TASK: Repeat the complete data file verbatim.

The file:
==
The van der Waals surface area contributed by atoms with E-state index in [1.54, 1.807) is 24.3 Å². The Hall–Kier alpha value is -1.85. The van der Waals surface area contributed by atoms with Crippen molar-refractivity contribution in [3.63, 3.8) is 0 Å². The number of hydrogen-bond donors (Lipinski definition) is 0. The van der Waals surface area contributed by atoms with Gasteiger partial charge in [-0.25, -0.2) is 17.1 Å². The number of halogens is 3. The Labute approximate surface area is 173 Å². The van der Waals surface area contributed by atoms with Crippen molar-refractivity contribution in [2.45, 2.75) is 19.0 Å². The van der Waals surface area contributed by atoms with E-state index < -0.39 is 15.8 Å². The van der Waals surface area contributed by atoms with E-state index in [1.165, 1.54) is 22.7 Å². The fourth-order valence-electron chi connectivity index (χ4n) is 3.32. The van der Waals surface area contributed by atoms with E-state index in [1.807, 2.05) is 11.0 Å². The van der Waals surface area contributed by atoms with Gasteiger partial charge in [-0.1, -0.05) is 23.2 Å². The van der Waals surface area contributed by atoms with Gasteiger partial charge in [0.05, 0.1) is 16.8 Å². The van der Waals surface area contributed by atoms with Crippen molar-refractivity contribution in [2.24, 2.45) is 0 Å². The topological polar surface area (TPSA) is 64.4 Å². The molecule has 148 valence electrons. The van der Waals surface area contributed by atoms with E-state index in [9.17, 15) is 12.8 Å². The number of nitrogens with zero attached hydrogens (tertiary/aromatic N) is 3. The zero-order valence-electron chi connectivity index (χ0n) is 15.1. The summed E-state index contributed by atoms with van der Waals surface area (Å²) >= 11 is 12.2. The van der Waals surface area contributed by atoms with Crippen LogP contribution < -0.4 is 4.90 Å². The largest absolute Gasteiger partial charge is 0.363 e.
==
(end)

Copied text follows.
The van der Waals surface area contributed by atoms with E-state index in [1.54, 1.807) is 24.3 Å². The Hall–Kier alpha value is -1.85. The van der Waals surface area contributed by atoms with Crippen molar-refractivity contribution in [3.63, 3.8) is 0 Å². The number of hydrogen-bond donors (Lipinski definition) is 0. The van der Waals surface area contributed by atoms with Gasteiger partial charge in [-0.25, -0.2) is 17.1 Å². The number of halogens is 3. The Labute approximate surface area is 173 Å². The van der Waals surface area contributed by atoms with Crippen molar-refractivity contribution in [2.45, 2.75) is 19.0 Å². The van der Waals surface area contributed by atoms with E-state index < -0.39 is 15.8 Å². The van der Waals surface area contributed by atoms with E-state index in [1.165, 1.54) is 22.7 Å². The fourth-order valence-electron chi connectivity index (χ4n) is 3.32. The van der Waals surface area contributed by atoms with E-state index in [1.807, 2.05) is 11.0 Å². The van der Waals surface area contributed by atoms with Gasteiger partial charge in [-0.1, -0.05) is 23.2 Å². The van der Waals surface area contributed by atoms with Gasteiger partial charge in [0.05, 0.1) is 16.8 Å². The van der Waals surface area contributed by atoms with Crippen molar-refractivity contribution in [2.24, 2.45) is 0 Å². The topological polar surface area (TPSA) is 64.4 Å². The molecule has 148 valence electrons. The van der Waals surface area contributed by atoms with E-state index in [9.17, 15) is 12.8 Å². The number of nitrogens with zero attached hydrogens (tertiary/aromatic N) is 3. The zero-order valence-electron chi connectivity index (χ0n) is 15.1. The summed E-state index contributed by atoms with van der Waals surface area (Å²) >= 11 is 12.2. The van der Waals surface area contributed by atoms with Crippen LogP contribution < -0.4 is 4.90 Å². The largest absolute Gasteiger partial charge is 0.363 e.